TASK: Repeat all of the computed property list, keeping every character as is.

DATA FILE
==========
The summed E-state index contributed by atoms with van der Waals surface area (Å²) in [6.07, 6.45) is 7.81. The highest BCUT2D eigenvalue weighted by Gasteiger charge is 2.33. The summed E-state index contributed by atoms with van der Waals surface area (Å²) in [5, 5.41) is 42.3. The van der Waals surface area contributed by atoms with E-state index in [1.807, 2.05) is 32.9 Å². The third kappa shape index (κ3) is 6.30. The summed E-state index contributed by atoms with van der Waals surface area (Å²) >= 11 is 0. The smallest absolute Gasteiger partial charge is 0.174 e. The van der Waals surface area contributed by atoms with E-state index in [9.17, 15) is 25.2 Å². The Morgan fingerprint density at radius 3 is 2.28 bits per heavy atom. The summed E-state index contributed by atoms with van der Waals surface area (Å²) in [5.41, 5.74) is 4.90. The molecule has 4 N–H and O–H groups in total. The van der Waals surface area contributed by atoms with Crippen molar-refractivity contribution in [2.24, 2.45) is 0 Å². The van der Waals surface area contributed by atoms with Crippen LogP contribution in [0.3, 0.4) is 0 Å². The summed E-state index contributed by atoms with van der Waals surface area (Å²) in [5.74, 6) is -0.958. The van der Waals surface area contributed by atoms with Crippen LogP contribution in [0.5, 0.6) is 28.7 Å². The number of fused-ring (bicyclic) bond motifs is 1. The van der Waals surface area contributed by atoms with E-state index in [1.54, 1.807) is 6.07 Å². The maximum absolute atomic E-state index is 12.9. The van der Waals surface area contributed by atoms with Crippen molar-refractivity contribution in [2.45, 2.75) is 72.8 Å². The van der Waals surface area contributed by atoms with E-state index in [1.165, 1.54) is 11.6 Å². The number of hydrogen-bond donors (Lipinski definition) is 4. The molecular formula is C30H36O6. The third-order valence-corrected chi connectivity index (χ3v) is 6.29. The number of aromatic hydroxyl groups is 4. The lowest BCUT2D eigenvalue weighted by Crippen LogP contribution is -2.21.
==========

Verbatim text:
The summed E-state index contributed by atoms with van der Waals surface area (Å²) in [6.07, 6.45) is 7.81. The highest BCUT2D eigenvalue weighted by Gasteiger charge is 2.33. The summed E-state index contributed by atoms with van der Waals surface area (Å²) in [5, 5.41) is 42.3. The van der Waals surface area contributed by atoms with E-state index in [1.807, 2.05) is 32.9 Å². The third kappa shape index (κ3) is 6.30. The summed E-state index contributed by atoms with van der Waals surface area (Å²) >= 11 is 0. The smallest absolute Gasteiger partial charge is 0.174 e. The van der Waals surface area contributed by atoms with E-state index in [9.17, 15) is 25.2 Å². The Morgan fingerprint density at radius 3 is 2.28 bits per heavy atom. The summed E-state index contributed by atoms with van der Waals surface area (Å²) in [5.41, 5.74) is 4.90. The molecule has 4 N–H and O–H groups in total. The van der Waals surface area contributed by atoms with Crippen molar-refractivity contribution in [2.24, 2.45) is 0 Å². The van der Waals surface area contributed by atoms with Crippen LogP contribution in [0.3, 0.4) is 0 Å². The summed E-state index contributed by atoms with van der Waals surface area (Å²) in [5.74, 6) is -0.958. The van der Waals surface area contributed by atoms with Crippen LogP contribution in [0.5, 0.6) is 28.7 Å². The number of fused-ring (bicyclic) bond motifs is 1. The van der Waals surface area contributed by atoms with E-state index in [1.54, 1.807) is 6.07 Å². The maximum absolute atomic E-state index is 12.9. The van der Waals surface area contributed by atoms with Crippen molar-refractivity contribution in [2.45, 2.75) is 72.8 Å². The van der Waals surface area contributed by atoms with E-state index in [1.165, 1.54) is 11.6 Å². The number of hydrogen-bond donors (Lipinski definition) is 4. The molecular formula is C30H36O6. The third-order valence-corrected chi connectivity index (χ3v) is 6.29. The number of aromatic hydroxyl groups is 4. The lowest BCUT2D eigenvalue weighted by Crippen LogP contribution is -2.21.